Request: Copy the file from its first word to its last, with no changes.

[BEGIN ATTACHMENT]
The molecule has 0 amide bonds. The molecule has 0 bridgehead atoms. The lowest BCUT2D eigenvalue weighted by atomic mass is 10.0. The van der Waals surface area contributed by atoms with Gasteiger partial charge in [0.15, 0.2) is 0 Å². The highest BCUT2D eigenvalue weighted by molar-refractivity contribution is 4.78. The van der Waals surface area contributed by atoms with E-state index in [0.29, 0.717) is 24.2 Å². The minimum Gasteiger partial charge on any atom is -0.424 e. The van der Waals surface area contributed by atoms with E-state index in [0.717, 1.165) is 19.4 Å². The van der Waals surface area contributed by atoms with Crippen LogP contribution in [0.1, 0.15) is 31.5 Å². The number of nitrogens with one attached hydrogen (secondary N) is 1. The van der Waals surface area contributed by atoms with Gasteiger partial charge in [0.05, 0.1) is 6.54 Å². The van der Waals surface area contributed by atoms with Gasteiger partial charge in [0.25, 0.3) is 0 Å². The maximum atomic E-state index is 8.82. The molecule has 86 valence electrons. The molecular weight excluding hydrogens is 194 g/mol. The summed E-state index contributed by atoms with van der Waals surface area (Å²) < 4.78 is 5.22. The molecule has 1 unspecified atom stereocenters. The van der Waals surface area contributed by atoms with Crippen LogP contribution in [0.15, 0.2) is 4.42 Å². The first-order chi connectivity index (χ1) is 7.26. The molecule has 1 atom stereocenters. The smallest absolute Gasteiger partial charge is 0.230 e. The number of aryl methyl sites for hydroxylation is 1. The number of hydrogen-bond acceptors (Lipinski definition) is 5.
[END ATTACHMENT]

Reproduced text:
The molecule has 0 amide bonds. The molecule has 0 bridgehead atoms. The lowest BCUT2D eigenvalue weighted by atomic mass is 10.0. The van der Waals surface area contributed by atoms with Gasteiger partial charge in [0.15, 0.2) is 0 Å². The highest BCUT2D eigenvalue weighted by molar-refractivity contribution is 4.78. The van der Waals surface area contributed by atoms with E-state index in [0.29, 0.717) is 24.2 Å². The minimum Gasteiger partial charge on any atom is -0.424 e. The van der Waals surface area contributed by atoms with E-state index in [0.717, 1.165) is 19.4 Å². The van der Waals surface area contributed by atoms with Crippen LogP contribution in [0.1, 0.15) is 31.5 Å². The number of nitrogens with one attached hydrogen (secondary N) is 1. The van der Waals surface area contributed by atoms with Gasteiger partial charge in [0.05, 0.1) is 6.54 Å². The van der Waals surface area contributed by atoms with Gasteiger partial charge in [0.25, 0.3) is 0 Å². The maximum atomic E-state index is 8.82. The molecule has 86 valence electrons. The molecular weight excluding hydrogens is 194 g/mol. The summed E-state index contributed by atoms with van der Waals surface area (Å²) < 4.78 is 5.22. The molecule has 1 unspecified atom stereocenters. The van der Waals surface area contributed by atoms with Crippen LogP contribution in [0.15, 0.2) is 4.42 Å². The first-order chi connectivity index (χ1) is 7.26. The molecule has 1 atom stereocenters. The smallest absolute Gasteiger partial charge is 0.230 e. The number of aryl methyl sites for hydroxylation is 1. The number of hydrogen-bond acceptors (Lipinski definition) is 5.